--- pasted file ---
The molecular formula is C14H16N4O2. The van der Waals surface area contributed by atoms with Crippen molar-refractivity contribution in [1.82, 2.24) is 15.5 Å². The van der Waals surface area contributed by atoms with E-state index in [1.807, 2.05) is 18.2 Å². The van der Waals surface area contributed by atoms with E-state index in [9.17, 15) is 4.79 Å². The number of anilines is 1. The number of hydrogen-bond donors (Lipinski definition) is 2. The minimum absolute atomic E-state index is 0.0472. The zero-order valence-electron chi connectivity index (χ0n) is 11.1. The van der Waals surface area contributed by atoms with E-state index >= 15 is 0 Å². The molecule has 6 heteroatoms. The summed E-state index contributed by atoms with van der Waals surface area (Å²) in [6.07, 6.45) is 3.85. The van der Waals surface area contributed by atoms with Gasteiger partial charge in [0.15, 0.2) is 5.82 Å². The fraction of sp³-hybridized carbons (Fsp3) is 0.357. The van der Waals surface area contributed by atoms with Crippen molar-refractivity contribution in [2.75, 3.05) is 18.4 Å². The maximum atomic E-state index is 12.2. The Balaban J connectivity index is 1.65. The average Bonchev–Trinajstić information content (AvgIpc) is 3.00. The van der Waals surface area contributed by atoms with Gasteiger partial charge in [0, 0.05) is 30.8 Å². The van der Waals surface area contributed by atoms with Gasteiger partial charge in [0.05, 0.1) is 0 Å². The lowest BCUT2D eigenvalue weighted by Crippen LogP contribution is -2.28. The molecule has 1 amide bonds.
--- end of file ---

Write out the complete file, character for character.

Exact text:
The molecular formula is C14H16N4O2. The van der Waals surface area contributed by atoms with Crippen molar-refractivity contribution in [1.82, 2.24) is 15.5 Å². The van der Waals surface area contributed by atoms with E-state index in [1.807, 2.05) is 18.2 Å². The van der Waals surface area contributed by atoms with E-state index in [9.17, 15) is 4.79 Å². The number of anilines is 1. The number of hydrogen-bond donors (Lipinski definition) is 2. The minimum absolute atomic E-state index is 0.0472. The zero-order valence-electron chi connectivity index (χ0n) is 11.1. The van der Waals surface area contributed by atoms with E-state index >= 15 is 0 Å². The molecule has 6 heteroatoms. The summed E-state index contributed by atoms with van der Waals surface area (Å²) in [6.07, 6.45) is 3.85. The van der Waals surface area contributed by atoms with Gasteiger partial charge in [0.15, 0.2) is 5.82 Å². The fraction of sp³-hybridized carbons (Fsp3) is 0.357. The van der Waals surface area contributed by atoms with Crippen molar-refractivity contribution in [2.75, 3.05) is 18.4 Å². The maximum atomic E-state index is 12.2. The Balaban J connectivity index is 1.65. The average Bonchev–Trinajstić information content (AvgIpc) is 3.00. The van der Waals surface area contributed by atoms with Gasteiger partial charge in [0, 0.05) is 30.8 Å². The van der Waals surface area contributed by atoms with Gasteiger partial charge in [0.05, 0.1) is 0 Å². The lowest BCUT2D eigenvalue weighted by Crippen LogP contribution is -2.28. The molecule has 1 amide bonds.